Many Rivers to Cross: What Shadows at Park Theatre

Saturday 28th October 2017, matinée

It is a brave author who makes Enoch Powell that central character in a drama.  Is this going to be an attempt to justify the famous ‘rivers of blood speech’ that ended Powell’s political career whilst also preserving his name for posterity as a byword for divisive racism?  What Shadows? is a serious attempt to answer the question of whether his actions could be defended and why he did what he did, as well as giving us some food for thought fifty years on, when this debate still seems so fraught with difficulty.

Chris Hannan’s play is interested in Powell less as an end point to the drama, but more as a catalyst to those around him.  Despite his immediate sacking from the shadow cabinet, Powell did not resign as an MP, and some of his supporters at the time claimed that his views reflected the majority of his constituents and of public opinion generally.  He received many letters of support, and a remarkable array of modern politicians, whilst holding back from expressing agreement with his views, praised his ‘foresight’ in predicting future events.  Alongside this personal story, Hannan weaves a (we assume fictional) tale of a female academic who was sacked for her perceived defence of the speech and her young black former protegé, as they try to work together to find a way of ‘talking to people you hate’ to find some resolution. Their arguments and retelling/ misremembering of their own stories form a wider perspective.

The portrait of the man himself is masterful in allowing us space to ponder what his motives might have been.  He had a highly successful career in the military, yet he formed a lifelong friendship with a Quaker, Clem Jones, who had been a conscientious objector in the Second World War.  And it is Clem’s wife Marjorie who clings to the friendship as a source of intellectual nourishment and encourages her journalist husband to help their friend get more coverage in the press.  It would be an understatement to say she had no idea of the monster she was creating.  We will never quite know what he intended, but there are tantalising ideas presented to us – was it political ambition?  The mistaken belief that if he could just get people’s attention, it wouldn’t matter what he actually said?  Or did he really feel obligated to slavishly put forward the views of his constituents, however repugnant?  Or was it just a blind-spot which led him to self-destruct in his own bitterness at seeing the British Empire coming to an end?

In the final act of the play, Hannan gives us a fictitious showdown between Powell and the feisty, young, black academic, who, quickly realising that trying to win the argument with facts is getting her nowhere, tricks him into an esoteric exploration of the ideas, surgically unpicking the roots of his racism and discovering with horror how deep they go, like a tumour that cannot be removed without killing the patient.  Here we see a portrait of Enoch Powell at his best and worst, brilliantly deconstructing his own position whilst clinging to it for dear life.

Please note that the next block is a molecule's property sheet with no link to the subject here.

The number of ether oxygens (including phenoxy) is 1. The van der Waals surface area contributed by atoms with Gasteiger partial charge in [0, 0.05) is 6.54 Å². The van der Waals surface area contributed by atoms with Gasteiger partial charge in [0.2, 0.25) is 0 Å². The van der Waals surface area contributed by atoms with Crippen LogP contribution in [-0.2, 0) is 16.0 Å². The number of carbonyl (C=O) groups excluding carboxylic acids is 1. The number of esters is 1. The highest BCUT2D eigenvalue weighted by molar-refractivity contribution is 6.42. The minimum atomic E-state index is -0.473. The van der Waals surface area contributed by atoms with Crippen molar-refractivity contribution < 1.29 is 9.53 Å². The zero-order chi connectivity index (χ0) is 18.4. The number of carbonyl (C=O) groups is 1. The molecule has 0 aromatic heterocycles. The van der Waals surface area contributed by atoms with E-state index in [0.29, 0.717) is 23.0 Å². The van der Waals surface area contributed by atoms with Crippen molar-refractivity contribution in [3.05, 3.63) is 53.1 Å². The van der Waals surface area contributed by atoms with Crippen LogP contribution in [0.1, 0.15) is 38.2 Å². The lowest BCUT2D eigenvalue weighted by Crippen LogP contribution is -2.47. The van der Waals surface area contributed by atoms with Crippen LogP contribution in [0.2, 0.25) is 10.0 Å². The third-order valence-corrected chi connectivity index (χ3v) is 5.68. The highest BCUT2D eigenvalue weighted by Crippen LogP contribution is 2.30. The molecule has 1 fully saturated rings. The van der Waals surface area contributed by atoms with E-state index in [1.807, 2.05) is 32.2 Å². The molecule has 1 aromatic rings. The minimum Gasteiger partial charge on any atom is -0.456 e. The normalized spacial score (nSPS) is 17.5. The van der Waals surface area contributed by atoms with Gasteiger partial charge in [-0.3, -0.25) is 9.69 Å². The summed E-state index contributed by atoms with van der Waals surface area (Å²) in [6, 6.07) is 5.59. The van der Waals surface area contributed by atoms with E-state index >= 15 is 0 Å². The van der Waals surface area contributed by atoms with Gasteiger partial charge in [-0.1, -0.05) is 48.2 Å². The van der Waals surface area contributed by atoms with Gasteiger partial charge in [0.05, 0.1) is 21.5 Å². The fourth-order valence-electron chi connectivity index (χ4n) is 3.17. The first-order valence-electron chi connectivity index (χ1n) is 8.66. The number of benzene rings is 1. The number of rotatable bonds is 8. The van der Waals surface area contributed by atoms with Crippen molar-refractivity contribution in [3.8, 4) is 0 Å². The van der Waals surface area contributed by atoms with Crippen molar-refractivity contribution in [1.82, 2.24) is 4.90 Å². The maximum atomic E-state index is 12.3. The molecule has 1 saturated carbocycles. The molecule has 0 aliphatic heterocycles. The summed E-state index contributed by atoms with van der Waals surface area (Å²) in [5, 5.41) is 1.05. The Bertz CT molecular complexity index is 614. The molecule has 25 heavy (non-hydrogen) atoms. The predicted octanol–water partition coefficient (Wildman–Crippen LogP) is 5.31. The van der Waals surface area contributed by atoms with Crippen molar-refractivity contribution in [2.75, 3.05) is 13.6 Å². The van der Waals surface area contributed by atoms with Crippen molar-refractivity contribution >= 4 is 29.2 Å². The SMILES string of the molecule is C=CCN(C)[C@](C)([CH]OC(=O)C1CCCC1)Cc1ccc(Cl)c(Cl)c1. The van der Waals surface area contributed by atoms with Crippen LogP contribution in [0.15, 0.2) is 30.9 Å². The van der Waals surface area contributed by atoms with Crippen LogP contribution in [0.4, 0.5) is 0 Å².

The play is held together by a mesmerising performance from Ian McDiarmid as Enoch Powell.  This is about a close as he is likely to get to a sympathetic and rounded portrayal but it is unflinching in its unsentimentality.  As Clem Jones, Nicholas Le Prevost is the perfect foil.  Stoical and thoughtful, he has watched his friend with unease for some time and his disappointment at being proved right is palpable.  Joanne Pierce delivers a perfect pair of doubled-up roles, firstly as Pamela, Powell’s wife, staunchly supportive throughout and yet somehow overlooked.  As Sofia Nicol the academic, she captures a passionate and articulate character whose fearless search for the truth is deeply rooted in her past.  Paula Wilcox’s Marjorie Jones is one of the most complex characters, attracted to Powell’s intellect and desperate for the excitement of academic debate, but blind to the damage she is doing by associating herself with him.  In a witty and often comedic performance, she brilliantly portrays the downfall of a highly intelligent woman who fails to appreciate the human cost of her actions until it’s too late.

This play is full of ideas and challenges to the stereotypical view of politics and race – sometimes it feels overloaded with ideas and avenues that there is not enough time to explore.  But if food for thought is the aim, Hannan more than succeeds in revitalising the debate about British identity, an impressive feat indeed in the current political climate.

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